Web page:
I am in awe at how my critters, especially my cats, know when one is coming, and I find myself paying much closer attention to them. I have even been letting one of my better behaved, house-friendly cats stay inside some just so I can observe her and know several hours in advance when a quake is coming. Before we have one, my goats get extra quiet and calm. They all hunker down next to structures, curled up in as near a fetal position as goats can, and seem to focus on a very meditative form of breathing. Even the ones that don't much care for each other will curl up together. They naturally, and instinctively know what to do. They feel it coming, and they prepare. They don't stand in a doorway or hide under a table or in their little houses, they make themselves as small, compacted and sturdy as possible as they hover up against sturdy structures, such as large trees, strong fences or strong buildings.

As the rumbles begin, at that point when you are wondering if it is quake or thunder, my dogs begin to throw frantic fits and bark profusely! It's more a barking of fear and confusion, that at something, but still very intent. They don't do that for thunder, just the Earthquake rumbles. I feel so stupid that I can't tell the difference yet. So I have been paying much closer attention as the critters tell me what is going on, and last night, I was able to tell myself that it was Earthquake rumblings and not thunder.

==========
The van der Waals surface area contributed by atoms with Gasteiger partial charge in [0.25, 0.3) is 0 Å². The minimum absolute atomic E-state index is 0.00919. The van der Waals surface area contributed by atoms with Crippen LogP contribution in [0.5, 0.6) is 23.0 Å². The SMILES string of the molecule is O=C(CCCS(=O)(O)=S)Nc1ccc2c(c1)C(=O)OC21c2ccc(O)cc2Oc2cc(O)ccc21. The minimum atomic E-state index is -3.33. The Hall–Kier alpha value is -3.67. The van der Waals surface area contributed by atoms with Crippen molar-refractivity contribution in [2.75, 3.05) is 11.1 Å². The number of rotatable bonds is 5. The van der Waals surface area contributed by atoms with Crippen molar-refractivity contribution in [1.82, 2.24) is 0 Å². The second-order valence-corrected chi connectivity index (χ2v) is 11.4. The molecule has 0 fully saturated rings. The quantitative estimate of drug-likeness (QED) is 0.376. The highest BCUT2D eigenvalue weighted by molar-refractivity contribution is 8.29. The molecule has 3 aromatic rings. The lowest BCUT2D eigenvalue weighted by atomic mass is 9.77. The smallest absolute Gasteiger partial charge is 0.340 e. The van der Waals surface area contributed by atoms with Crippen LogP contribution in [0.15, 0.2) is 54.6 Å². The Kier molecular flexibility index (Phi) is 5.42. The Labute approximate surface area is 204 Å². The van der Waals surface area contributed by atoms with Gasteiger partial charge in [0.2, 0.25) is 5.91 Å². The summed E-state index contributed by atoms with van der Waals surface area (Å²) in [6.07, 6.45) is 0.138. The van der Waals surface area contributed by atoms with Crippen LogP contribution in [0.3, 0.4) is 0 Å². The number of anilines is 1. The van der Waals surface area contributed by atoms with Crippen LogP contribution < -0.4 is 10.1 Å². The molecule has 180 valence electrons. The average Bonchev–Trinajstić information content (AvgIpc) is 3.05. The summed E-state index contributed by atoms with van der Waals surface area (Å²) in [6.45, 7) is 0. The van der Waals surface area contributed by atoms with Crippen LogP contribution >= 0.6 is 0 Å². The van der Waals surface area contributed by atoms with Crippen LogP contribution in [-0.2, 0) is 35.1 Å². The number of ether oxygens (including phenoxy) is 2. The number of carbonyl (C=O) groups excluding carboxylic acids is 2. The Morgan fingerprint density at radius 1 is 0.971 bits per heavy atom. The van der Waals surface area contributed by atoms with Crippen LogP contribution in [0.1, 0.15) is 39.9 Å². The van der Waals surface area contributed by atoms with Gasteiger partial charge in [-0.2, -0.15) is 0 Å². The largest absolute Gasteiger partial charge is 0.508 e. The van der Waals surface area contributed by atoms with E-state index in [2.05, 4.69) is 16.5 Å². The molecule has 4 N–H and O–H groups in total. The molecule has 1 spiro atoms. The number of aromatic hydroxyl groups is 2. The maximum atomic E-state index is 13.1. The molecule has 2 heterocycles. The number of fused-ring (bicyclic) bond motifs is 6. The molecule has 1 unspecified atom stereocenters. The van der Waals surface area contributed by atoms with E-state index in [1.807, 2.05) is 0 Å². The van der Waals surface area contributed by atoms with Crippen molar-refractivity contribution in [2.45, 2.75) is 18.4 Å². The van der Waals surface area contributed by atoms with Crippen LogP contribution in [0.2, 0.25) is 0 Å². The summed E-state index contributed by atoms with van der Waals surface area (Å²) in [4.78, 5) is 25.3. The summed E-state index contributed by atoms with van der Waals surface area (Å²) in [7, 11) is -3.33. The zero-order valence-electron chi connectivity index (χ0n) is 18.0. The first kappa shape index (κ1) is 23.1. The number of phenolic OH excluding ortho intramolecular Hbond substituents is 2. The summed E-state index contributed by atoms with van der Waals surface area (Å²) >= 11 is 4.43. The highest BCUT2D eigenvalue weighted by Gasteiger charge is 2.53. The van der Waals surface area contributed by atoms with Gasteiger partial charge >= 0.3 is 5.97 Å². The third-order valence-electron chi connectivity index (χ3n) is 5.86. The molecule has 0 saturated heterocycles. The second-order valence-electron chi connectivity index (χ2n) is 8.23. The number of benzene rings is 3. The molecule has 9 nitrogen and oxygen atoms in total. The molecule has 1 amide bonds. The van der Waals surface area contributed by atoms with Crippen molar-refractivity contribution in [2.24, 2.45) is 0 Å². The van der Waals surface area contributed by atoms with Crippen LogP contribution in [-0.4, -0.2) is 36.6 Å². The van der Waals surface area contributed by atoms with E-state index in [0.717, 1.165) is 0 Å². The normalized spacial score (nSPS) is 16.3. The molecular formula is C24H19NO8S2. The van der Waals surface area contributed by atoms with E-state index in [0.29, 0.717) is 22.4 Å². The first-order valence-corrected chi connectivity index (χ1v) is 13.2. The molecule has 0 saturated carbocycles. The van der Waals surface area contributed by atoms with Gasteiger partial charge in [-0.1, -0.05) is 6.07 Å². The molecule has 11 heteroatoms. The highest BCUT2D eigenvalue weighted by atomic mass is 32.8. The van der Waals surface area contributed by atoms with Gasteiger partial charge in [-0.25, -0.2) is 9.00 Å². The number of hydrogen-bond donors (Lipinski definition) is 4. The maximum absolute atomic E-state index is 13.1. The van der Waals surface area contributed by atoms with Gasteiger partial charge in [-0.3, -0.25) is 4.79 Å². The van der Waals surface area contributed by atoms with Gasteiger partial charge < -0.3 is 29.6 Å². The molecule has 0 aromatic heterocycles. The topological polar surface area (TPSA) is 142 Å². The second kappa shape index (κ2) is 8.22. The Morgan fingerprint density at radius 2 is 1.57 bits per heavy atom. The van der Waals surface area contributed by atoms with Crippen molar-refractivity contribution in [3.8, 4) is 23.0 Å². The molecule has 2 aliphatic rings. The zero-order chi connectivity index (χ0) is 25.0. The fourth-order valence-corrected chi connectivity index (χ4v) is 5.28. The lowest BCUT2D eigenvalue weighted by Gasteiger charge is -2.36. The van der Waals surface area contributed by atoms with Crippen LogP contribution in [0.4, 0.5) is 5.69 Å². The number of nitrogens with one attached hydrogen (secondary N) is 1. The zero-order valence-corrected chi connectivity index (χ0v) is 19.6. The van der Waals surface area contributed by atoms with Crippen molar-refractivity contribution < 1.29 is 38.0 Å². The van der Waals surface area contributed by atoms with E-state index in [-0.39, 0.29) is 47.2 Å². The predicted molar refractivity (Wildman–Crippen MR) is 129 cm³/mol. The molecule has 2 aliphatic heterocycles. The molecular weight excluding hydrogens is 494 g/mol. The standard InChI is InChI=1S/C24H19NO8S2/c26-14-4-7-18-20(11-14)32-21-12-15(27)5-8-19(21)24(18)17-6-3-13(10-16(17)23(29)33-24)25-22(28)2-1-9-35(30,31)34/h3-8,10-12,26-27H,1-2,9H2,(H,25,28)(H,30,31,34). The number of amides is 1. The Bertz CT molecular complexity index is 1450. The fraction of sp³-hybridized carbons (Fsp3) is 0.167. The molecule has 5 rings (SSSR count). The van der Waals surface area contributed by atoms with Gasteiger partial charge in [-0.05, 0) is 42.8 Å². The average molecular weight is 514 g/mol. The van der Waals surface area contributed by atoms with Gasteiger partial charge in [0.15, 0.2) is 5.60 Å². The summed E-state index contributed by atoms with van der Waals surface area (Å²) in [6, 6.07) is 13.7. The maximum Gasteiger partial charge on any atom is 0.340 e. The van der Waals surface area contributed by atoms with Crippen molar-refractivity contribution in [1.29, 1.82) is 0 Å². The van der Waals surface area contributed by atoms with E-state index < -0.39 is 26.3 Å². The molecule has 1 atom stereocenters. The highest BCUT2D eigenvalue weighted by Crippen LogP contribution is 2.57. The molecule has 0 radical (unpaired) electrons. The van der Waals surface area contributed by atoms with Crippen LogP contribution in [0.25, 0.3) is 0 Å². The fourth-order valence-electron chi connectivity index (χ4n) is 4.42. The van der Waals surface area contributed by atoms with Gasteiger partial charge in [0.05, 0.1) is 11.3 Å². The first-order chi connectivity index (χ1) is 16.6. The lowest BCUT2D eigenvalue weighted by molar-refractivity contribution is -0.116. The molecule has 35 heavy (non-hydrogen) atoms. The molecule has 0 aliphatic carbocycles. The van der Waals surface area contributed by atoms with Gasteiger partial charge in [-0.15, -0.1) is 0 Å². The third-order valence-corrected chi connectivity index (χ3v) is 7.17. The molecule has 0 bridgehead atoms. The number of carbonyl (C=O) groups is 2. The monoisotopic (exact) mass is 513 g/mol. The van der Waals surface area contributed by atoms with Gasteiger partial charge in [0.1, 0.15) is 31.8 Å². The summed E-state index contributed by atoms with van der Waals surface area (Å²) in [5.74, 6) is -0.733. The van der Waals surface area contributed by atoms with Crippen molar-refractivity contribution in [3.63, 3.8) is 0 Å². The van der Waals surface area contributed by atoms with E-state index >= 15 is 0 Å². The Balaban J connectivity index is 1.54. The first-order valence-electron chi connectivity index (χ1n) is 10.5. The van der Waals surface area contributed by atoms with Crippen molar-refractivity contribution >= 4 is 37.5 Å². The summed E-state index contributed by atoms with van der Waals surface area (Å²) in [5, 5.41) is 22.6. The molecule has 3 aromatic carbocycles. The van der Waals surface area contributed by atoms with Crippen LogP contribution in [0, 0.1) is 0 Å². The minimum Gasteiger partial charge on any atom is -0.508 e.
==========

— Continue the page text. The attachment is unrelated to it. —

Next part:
And then there are the cats, that seem to know faaaarrrr beyond any of the other critters on my little farm, when a quake is coming. My cats' abilities to detect the Earthquakes well in advance is amazing! And I now watch them closely. Sometimes even hours before one hits, my cats will act agitated, squall a pathetic squall, then burrow down in a soft cubby hole against something good and solid. In the event of a crisis, instead of us asking each other what to do, we should really pay much more attention to what our critters do, they know.

I have decided that I want to get back in tune with my own instincts as much as possible. I mean, I can already out-predict the weather man as to rain and storms when I pay attention to my arthritis, but with the increase of multiple elements in our atmosphere, and the always possibility of grids going down, I want to be in tune with my own instincts in as many ways as possible. And I figure the best way is to watch the animals' behaviors while paying extra close attention to what I am feeling, what is going on in my own body when they act up, in accordance with what comes weather wise/atmospheric directly afterwards, and watching for distinct patterns.

As for the increased Earthquakes and aftershocks in Oklahoma, no one appears to know what is causing them, but I think we need to hold on and get prepared for a bumpy ride, because I don't think they are going to stop any time soon, though I do wish they would. If you would like to see a glimpse of Oklahoma's Earthquake activity over the past month, check it out here
Thank you for taking the time to read my post.

2 comments:

  1. I am always amazed at how the animals prepare for weather or other natural events...how they are so self sufficient! Sometimes I wish I were an animal! :)

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  2. Yes, it is amazing! We could really learn a lot of we watched our animals' behaviors much closer.